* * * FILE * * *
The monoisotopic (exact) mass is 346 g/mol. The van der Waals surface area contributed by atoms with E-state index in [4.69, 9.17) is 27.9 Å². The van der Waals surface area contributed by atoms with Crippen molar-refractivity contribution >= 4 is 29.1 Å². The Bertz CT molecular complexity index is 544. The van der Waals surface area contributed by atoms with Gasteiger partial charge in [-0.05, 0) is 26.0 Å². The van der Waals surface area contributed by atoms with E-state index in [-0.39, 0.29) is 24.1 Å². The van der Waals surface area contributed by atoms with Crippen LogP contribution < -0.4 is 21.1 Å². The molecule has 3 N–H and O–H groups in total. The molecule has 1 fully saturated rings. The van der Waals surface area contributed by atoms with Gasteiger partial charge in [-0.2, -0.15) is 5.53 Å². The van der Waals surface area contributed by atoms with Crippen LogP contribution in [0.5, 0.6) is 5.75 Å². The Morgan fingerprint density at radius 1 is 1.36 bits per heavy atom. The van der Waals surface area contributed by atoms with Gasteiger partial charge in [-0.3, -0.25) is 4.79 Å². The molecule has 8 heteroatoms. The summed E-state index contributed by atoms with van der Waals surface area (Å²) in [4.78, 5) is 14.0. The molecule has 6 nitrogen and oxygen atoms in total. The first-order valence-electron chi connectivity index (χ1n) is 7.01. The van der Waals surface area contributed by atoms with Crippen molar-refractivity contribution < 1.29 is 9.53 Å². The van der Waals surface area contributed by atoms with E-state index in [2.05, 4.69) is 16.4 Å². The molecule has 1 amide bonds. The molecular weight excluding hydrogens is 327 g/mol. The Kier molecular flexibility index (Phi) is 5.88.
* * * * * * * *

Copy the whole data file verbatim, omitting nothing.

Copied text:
The monoisotopic (exact) mass is 346 g/mol. The van der Waals surface area contributed by atoms with E-state index in [4.69, 9.17) is 27.9 Å². The van der Waals surface area contributed by atoms with Crippen molar-refractivity contribution >= 4 is 29.1 Å². The Bertz CT molecular complexity index is 544. The van der Waals surface area contributed by atoms with Gasteiger partial charge in [-0.05, 0) is 26.0 Å². The van der Waals surface area contributed by atoms with E-state index in [-0.39, 0.29) is 24.1 Å². The van der Waals surface area contributed by atoms with Crippen LogP contribution < -0.4 is 21.1 Å². The molecule has 3 N–H and O–H groups in total. The molecule has 1 fully saturated rings. The van der Waals surface area contributed by atoms with Gasteiger partial charge in [-0.2, -0.15) is 5.53 Å². The van der Waals surface area contributed by atoms with Crippen LogP contribution in [0.5, 0.6) is 5.75 Å². The Morgan fingerprint density at radius 1 is 1.36 bits per heavy atom. The van der Waals surface area contributed by atoms with Gasteiger partial charge in [-0.3, -0.25) is 4.79 Å². The molecule has 8 heteroatoms. The summed E-state index contributed by atoms with van der Waals surface area (Å²) in [4.78, 5) is 14.0. The molecule has 6 nitrogen and oxygen atoms in total. The first-order valence-electron chi connectivity index (χ1n) is 7.01. The van der Waals surface area contributed by atoms with Crippen molar-refractivity contribution < 1.29 is 9.53 Å². The van der Waals surface area contributed by atoms with E-state index in [2.05, 4.69) is 16.4 Å². The molecule has 1 amide bonds. The molecular weight excluding hydrogens is 327 g/mol. The Kier molecular flexibility index (Phi) is 5.88.